Justice—of a Sort—Proves Costly For Family

banlung district, Ratanakkiri province – Krin Khang was overjoyed but still too weak on Friday to drink the rice wine with which his fellow Tampuon villagers toasted his release from prison, almost two years after he was allegedly framed for murdering his nephew.

The conflict began, like so many in remote Ratanakkiri, over a plot of farmland.

It ended with one villager dead, his uncle imprisoned and the uncle’s family selling their modest possessions and land to pay off allegedly corrupt officials.

“They accused me of killing my nephew, but I regarded him as my son,” Krin Khang said. “He used to live with me.”

“I don’t know who killed my nephew,” he said. “But I think it had to do with the land.”

Living in Yeak Laom commune’s Phnom village, Krin Khang, 53, was an active member of his community’s Natural Re­source Management Commit­tee, according to a document prepared by Jeremy Ironside, an advisor to the NGO Centre D’Etude Et De Developpement Agricole Cambodgien, who worked to free Krin Khang.

The killing of Ven Jahang and the jailing of Krin Khang followed years of disputes over land own­er­ship between residents of Lapo village, which was moved from its traditional land to make space for Banlung town in the 1980s, and those of Phnom village.

Negotiations conducted over jars of wine between the two villages ended in drunken conflict on Dec 4, 2003.

The following day, Ven Jahang, who was in his mid-40s, was shot dead from nearby bushes when he stopped to remove a log from the road as he drove his two children home.

Krin Khang was arrested for the murder of his nephew, though he swore he was away cutting timber at the time of the shooting.

Detained by penal police, Krin Khang claims he was tortured: tied up and hung from the ceiling, beaten by two men with wooden rods until he fell unconscious and had a gun pointed at his forehead and chest.

“They beat me for two days and two nights to get a confession, but I had nothing to confess,” Krin Khang said.

Chea Bun Thoeun, who was pro­vincial penal police chief at the time and is now deputy provincial police chief, said police who torture prisoners should be prosecuted.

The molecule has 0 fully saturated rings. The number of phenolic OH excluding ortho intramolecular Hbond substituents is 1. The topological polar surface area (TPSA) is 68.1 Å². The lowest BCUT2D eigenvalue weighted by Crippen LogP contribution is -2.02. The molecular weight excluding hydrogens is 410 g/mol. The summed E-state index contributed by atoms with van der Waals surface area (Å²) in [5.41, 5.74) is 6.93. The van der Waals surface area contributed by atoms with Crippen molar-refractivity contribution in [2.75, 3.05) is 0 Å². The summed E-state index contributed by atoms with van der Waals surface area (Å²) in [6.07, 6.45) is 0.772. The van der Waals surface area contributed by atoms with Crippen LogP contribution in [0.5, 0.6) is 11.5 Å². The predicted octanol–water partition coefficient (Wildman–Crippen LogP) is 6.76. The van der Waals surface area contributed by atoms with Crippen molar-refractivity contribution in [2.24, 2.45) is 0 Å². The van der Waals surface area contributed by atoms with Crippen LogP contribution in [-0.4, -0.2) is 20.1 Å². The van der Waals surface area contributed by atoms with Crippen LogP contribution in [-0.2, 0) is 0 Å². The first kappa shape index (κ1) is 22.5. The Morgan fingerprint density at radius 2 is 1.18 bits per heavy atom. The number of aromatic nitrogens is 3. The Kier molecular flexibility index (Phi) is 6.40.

“If police did anything like that, they seriously violated the law,” he said. “They should be punished.”

Ratanakkiri court documents, signed by deputy director of the court Norng Sok and court clerk Yun Than, included police rec­ords stating that Krin Khang sustained a head injury when he told police he needed to urinate and then tried to escape.

The same document included testimony from four witnesses for Krin Khang, including Dan Jin, the wife of his dead nephew.

“Krin Khang is my uncle, and I strongly believe that my uncle could­n’t have killed my husband…. He loved my husband as his own son,” Dan Jin said, ac­cord­ing to the document.

Despite being acquitted by Ra­ta­nakkiri Provincial Court in 2004, Krin Khang was detained in jail while the prosecutor appealed the decision to the Appeals Court.

Krin Khang was released on Thursday following an Appeals Court ruling upholding the pro­vin­cial court’s acquittal.

“The partial investigation of the judiciary police, investigating judge and prosecutor found nothing,” Appeals Court Prosecutor General Hanrot Raken wrote.

The court also asked the Ratan­ak­kiri prosecutor to reinvestigate the case and find the real culprit.

Krin Khang’s wife, Piang Jar, 43, said Friday that she sold two plots of land, two buffaloes and timber saved for a new home to pay off court officials. She also borrowed almost $250 from her brother, who sold two cows to get the money.

“I feel like I have been seriously cheated by the court’s people. What I paid them didn’t help my husband. He was only freed by the human rights workers, who did­n’t ask anything of me,” Piang Jar said.

“I don’t have any more land,” she said, adding that Norng Sok, deputy director of the court, was one of the officials who were paid.

Norng Sok denied the allegations Monday.

“I never took any money from her,” he said. “But I have helped her a lot. For example, I issued the warrant to release her husband.”

Even when documents from the Appeals Court authorizing Krin Khang’s release arrived at the prison in Banlung last week, officials demanded money, Piang Jar said.

Persistence and a phone call to the prison chief eventually whittled the price down to the cost of photocopying the documents, wit­nesses said.

“This case is a good illustration of how local authorities, including court officials, take advantage of land disputes between indigenous villages—even from the same ethnicity—to convict someone on limited evidence, take advantage of their vulnerability and ignorance of the judicial system to extort exorbitant amounts of money and land from them and conduct land speculation,” Ironside wrote.

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